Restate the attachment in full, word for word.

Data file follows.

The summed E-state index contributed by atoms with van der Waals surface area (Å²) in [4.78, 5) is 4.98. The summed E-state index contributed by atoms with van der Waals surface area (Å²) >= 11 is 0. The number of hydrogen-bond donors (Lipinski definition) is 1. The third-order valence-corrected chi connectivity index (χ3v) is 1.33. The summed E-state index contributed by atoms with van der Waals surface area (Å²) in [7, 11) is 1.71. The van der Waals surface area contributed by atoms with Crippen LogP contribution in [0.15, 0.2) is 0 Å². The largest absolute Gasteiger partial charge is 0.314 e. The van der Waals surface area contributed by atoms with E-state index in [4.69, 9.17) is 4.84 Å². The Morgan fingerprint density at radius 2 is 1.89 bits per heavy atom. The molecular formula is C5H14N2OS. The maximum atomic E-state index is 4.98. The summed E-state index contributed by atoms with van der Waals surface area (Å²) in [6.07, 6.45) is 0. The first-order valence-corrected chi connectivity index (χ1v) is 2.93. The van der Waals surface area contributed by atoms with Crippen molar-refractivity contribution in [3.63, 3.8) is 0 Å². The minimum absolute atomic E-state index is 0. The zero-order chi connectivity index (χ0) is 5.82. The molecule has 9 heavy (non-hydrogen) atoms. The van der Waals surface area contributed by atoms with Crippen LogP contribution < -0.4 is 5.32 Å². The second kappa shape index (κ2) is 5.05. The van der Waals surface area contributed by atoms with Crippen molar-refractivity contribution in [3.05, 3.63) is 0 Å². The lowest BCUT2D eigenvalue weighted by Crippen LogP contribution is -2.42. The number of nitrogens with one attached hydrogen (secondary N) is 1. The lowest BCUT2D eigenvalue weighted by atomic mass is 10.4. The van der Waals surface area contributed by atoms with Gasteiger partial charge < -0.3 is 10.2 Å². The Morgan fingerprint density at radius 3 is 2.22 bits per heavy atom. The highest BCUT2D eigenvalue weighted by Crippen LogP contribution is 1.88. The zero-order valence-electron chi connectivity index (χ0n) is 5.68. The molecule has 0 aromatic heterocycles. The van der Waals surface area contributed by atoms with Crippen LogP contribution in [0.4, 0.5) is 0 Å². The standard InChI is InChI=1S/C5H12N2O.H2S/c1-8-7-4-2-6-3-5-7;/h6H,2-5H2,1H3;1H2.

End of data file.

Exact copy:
The summed E-state index contributed by atoms with van der Waals surface area (Å²) in [4.78, 5) is 4.98. The summed E-state index contributed by atoms with van der Waals surface area (Å²) >= 11 is 0. The number of hydrogen-bond donors (Lipinski definition) is 1. The third-order valence-corrected chi connectivity index (χ3v) is 1.33. The summed E-state index contributed by atoms with van der Waals surface area (Å²) in [7, 11) is 1.71. The van der Waals surface area contributed by atoms with Crippen LogP contribution in [0.15, 0.2) is 0 Å². The largest absolute Gasteiger partial charge is 0.314 e. The van der Waals surface area contributed by atoms with E-state index in [4.69, 9.17) is 4.84 Å². The Morgan fingerprint density at radius 2 is 1.89 bits per heavy atom. The molecular formula is C5H14N2OS. The maximum atomic E-state index is 4.98. The summed E-state index contributed by atoms with van der Waals surface area (Å²) in [6.07, 6.45) is 0. The first-order valence-corrected chi connectivity index (χ1v) is 2.93. The van der Waals surface area contributed by atoms with Crippen molar-refractivity contribution in [3.63, 3.8) is 0 Å². The minimum absolute atomic E-state index is 0. The zero-order chi connectivity index (χ0) is 5.82. The molecule has 9 heavy (non-hydrogen) atoms. The van der Waals surface area contributed by atoms with Crippen LogP contribution < -0.4 is 5.32 Å². The second kappa shape index (κ2) is 5.05. The van der Waals surface area contributed by atoms with Crippen molar-refractivity contribution in [3.05, 3.63) is 0 Å². The lowest BCUT2D eigenvalue weighted by Crippen LogP contribution is -2.42. The number of nitrogens with one attached hydrogen (secondary N) is 1. The lowest BCUT2D eigenvalue weighted by atomic mass is 10.4. The van der Waals surface area contributed by atoms with Gasteiger partial charge < -0.3 is 10.2 Å². The Morgan fingerprint density at radius 3 is 2.22 bits per heavy atom. The highest BCUT2D eigenvalue weighted by Crippen LogP contribution is 1.88. The zero-order valence-electron chi connectivity index (χ0n) is 5.68. The molecule has 0 aromatic heterocycles. The van der Waals surface area contributed by atoms with Crippen LogP contribution in [0.4, 0.5) is 0 Å². The standard InChI is InChI=1S/C5H12N2O.H2S/c1-8-7-4-2-6-3-5-7;/h6H,2-5H2,1H3;1H2.